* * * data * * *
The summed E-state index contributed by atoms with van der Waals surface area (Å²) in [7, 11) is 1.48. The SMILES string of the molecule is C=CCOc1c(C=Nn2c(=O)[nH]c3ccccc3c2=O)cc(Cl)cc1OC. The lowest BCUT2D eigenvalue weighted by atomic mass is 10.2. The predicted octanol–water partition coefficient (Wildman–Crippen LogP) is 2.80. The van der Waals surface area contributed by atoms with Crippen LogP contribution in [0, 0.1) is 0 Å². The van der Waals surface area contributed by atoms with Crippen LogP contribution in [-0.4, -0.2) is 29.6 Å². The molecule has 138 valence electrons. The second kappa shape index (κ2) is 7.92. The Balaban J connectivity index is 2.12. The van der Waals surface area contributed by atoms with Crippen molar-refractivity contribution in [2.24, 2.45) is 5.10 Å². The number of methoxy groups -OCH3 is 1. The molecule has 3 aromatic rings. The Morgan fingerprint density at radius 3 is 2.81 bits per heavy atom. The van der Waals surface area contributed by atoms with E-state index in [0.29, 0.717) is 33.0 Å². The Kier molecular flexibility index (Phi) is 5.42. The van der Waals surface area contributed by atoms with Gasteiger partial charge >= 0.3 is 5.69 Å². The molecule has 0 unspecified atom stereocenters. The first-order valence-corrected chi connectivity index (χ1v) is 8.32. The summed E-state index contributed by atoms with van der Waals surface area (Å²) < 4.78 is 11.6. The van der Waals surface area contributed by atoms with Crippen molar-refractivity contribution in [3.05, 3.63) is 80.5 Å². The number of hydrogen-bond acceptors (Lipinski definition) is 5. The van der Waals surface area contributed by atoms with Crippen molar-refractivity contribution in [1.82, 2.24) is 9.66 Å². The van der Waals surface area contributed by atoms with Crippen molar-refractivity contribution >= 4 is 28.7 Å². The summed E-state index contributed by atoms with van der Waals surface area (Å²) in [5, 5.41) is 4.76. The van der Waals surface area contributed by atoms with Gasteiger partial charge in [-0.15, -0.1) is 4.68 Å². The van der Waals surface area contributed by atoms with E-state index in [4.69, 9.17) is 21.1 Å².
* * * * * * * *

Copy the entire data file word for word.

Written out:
The summed E-state index contributed by atoms with van der Waals surface area (Å²) in [7, 11) is 1.48. The SMILES string of the molecule is C=CCOc1c(C=Nn2c(=O)[nH]c3ccccc3c2=O)cc(Cl)cc1OC. The lowest BCUT2D eigenvalue weighted by atomic mass is 10.2. The predicted octanol–water partition coefficient (Wildman–Crippen LogP) is 2.80. The van der Waals surface area contributed by atoms with Crippen LogP contribution in [0, 0.1) is 0 Å². The van der Waals surface area contributed by atoms with Crippen LogP contribution in [-0.4, -0.2) is 29.6 Å². The molecule has 138 valence electrons. The second kappa shape index (κ2) is 7.92. The Balaban J connectivity index is 2.12. The van der Waals surface area contributed by atoms with Crippen molar-refractivity contribution in [2.24, 2.45) is 5.10 Å². The number of methoxy groups -OCH3 is 1. The molecule has 3 aromatic rings. The Morgan fingerprint density at radius 3 is 2.81 bits per heavy atom. The van der Waals surface area contributed by atoms with E-state index in [0.29, 0.717) is 33.0 Å². The Kier molecular flexibility index (Phi) is 5.42. The van der Waals surface area contributed by atoms with Gasteiger partial charge >= 0.3 is 5.69 Å². The molecule has 0 unspecified atom stereocenters. The first-order valence-corrected chi connectivity index (χ1v) is 8.32. The summed E-state index contributed by atoms with van der Waals surface area (Å²) < 4.78 is 11.6. The van der Waals surface area contributed by atoms with Crippen molar-refractivity contribution in [3.05, 3.63) is 80.5 Å². The number of hydrogen-bond acceptors (Lipinski definition) is 5. The van der Waals surface area contributed by atoms with Crippen molar-refractivity contribution in [1.82, 2.24) is 9.66 Å². The van der Waals surface area contributed by atoms with Crippen molar-refractivity contribution >= 4 is 28.7 Å². The summed E-state index contributed by atoms with van der Waals surface area (Å²) in [5, 5.41) is 4.76. The van der Waals surface area contributed by atoms with Gasteiger partial charge in [-0.15, -0.1) is 4.68 Å². The van der Waals surface area contributed by atoms with E-state index in [4.69, 9.17) is 21.1 Å².